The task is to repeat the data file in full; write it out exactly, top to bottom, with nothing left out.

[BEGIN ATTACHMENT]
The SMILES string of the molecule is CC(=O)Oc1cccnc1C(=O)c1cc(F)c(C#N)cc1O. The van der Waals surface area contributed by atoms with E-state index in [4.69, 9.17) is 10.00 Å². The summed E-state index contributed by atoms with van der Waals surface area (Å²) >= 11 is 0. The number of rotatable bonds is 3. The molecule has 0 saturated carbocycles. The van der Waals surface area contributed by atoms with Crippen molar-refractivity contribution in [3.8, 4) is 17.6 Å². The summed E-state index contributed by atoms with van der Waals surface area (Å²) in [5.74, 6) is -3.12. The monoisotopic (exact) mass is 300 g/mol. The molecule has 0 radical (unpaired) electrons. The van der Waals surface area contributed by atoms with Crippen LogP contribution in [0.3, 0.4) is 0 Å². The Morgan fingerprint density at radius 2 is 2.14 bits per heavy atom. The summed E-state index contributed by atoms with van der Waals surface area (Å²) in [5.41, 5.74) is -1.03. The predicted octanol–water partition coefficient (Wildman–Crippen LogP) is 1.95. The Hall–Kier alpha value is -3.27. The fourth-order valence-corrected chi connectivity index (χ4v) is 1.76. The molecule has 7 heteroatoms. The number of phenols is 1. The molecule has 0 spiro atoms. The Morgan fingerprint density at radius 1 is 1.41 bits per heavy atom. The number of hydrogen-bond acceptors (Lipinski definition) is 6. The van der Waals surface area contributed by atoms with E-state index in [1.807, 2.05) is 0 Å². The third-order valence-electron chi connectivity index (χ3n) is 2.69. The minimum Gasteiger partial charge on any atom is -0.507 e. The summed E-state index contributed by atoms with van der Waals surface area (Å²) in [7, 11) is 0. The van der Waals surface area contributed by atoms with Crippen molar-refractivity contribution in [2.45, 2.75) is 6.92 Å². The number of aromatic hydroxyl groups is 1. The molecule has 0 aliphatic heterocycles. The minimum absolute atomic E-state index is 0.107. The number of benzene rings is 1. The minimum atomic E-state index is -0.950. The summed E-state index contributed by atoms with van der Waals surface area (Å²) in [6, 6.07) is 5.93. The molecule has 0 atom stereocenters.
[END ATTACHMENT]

The SMILES string of the molecule is CC(=O)Oc1cccnc1C(=O)c1cc(F)c(C#N)cc1O. The van der Waals surface area contributed by atoms with E-state index in [4.69, 9.17) is 10.00 Å². The summed E-state index contributed by atoms with van der Waals surface area (Å²) >= 11 is 0. The number of rotatable bonds is 3. The molecule has 0 saturated carbocycles. The van der Waals surface area contributed by atoms with Crippen molar-refractivity contribution in [3.8, 4) is 17.6 Å². The summed E-state index contributed by atoms with van der Waals surface area (Å²) in [5.74, 6) is -3.12. The monoisotopic (exact) mass is 300 g/mol. The molecule has 0 radical (unpaired) electrons. The van der Waals surface area contributed by atoms with Crippen LogP contribution in [0.3, 0.4) is 0 Å². The Morgan fingerprint density at radius 2 is 2.14 bits per heavy atom. The summed E-state index contributed by atoms with van der Waals surface area (Å²) in [5.41, 5.74) is -1.03. The predicted octanol–water partition coefficient (Wildman–Crippen LogP) is 1.95. The Hall–Kier alpha value is -3.27. The fourth-order valence-corrected chi connectivity index (χ4v) is 1.76. The molecule has 7 heteroatoms. The number of phenols is 1. The molecule has 0 spiro atoms. The Morgan fingerprint density at radius 1 is 1.41 bits per heavy atom. The number of hydrogen-bond acceptors (Lipinski definition) is 6. The van der Waals surface area contributed by atoms with E-state index in [1.807, 2.05) is 0 Å². The third-order valence-electron chi connectivity index (χ3n) is 2.69. The minimum Gasteiger partial charge on any atom is -0.507 e. The summed E-state index contributed by atoms with van der Waals surface area (Å²) in [7, 11) is 0. The van der Waals surface area contributed by atoms with Crippen molar-refractivity contribution in [2.45, 2.75) is 6.92 Å². The number of aromatic hydroxyl groups is 1. The molecule has 0 aliphatic heterocycles. The minimum absolute atomic E-state index is 0.107. The number of benzene rings is 1. The minimum atomic E-state index is -0.950. The summed E-state index contributed by atoms with van der Waals surface area (Å²) in [6, 6.07) is 5.93. The molecule has 0 atom stereocenters.